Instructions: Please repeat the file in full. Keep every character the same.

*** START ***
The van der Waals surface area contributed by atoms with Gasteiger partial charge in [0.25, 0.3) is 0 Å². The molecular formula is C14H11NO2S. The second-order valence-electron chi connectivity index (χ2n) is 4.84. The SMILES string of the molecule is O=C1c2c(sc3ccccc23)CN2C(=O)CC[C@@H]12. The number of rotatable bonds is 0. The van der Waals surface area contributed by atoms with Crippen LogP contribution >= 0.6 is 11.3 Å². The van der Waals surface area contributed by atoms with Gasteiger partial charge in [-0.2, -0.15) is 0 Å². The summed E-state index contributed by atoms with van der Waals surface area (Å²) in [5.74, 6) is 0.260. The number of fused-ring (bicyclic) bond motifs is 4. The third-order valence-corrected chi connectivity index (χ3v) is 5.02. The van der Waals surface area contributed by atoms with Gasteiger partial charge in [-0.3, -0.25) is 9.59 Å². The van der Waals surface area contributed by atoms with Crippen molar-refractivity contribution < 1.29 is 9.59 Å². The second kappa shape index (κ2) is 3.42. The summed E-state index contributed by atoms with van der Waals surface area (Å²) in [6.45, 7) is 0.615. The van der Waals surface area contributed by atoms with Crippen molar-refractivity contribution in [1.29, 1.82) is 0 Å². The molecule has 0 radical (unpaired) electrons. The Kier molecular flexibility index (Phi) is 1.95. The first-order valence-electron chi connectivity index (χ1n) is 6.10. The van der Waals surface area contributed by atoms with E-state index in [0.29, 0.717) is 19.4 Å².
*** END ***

The van der Waals surface area contributed by atoms with Gasteiger partial charge in [0.25, 0.3) is 0 Å². The molecular formula is C14H11NO2S. The second-order valence-electron chi connectivity index (χ2n) is 4.84. The SMILES string of the molecule is O=C1c2c(sc3ccccc23)CN2C(=O)CC[C@@H]12. The number of rotatable bonds is 0. The van der Waals surface area contributed by atoms with Crippen LogP contribution >= 0.6 is 11.3 Å². The van der Waals surface area contributed by atoms with Gasteiger partial charge in [-0.2, -0.15) is 0 Å². The summed E-state index contributed by atoms with van der Waals surface area (Å²) in [5.74, 6) is 0.260. The number of fused-ring (bicyclic) bond motifs is 4. The third-order valence-corrected chi connectivity index (χ3v) is 5.02. The van der Waals surface area contributed by atoms with Gasteiger partial charge in [-0.3, -0.25) is 9.59 Å². The van der Waals surface area contributed by atoms with Crippen molar-refractivity contribution < 1.29 is 9.59 Å². The second kappa shape index (κ2) is 3.42. The summed E-state index contributed by atoms with van der Waals surface area (Å²) in [6.45, 7) is 0.615. The van der Waals surface area contributed by atoms with Crippen molar-refractivity contribution in [1.29, 1.82) is 0 Å². The molecule has 0 radical (unpaired) electrons. The Kier molecular flexibility index (Phi) is 1.95. The first-order valence-electron chi connectivity index (χ1n) is 6.10. The van der Waals surface area contributed by atoms with E-state index in [0.29, 0.717) is 19.4 Å².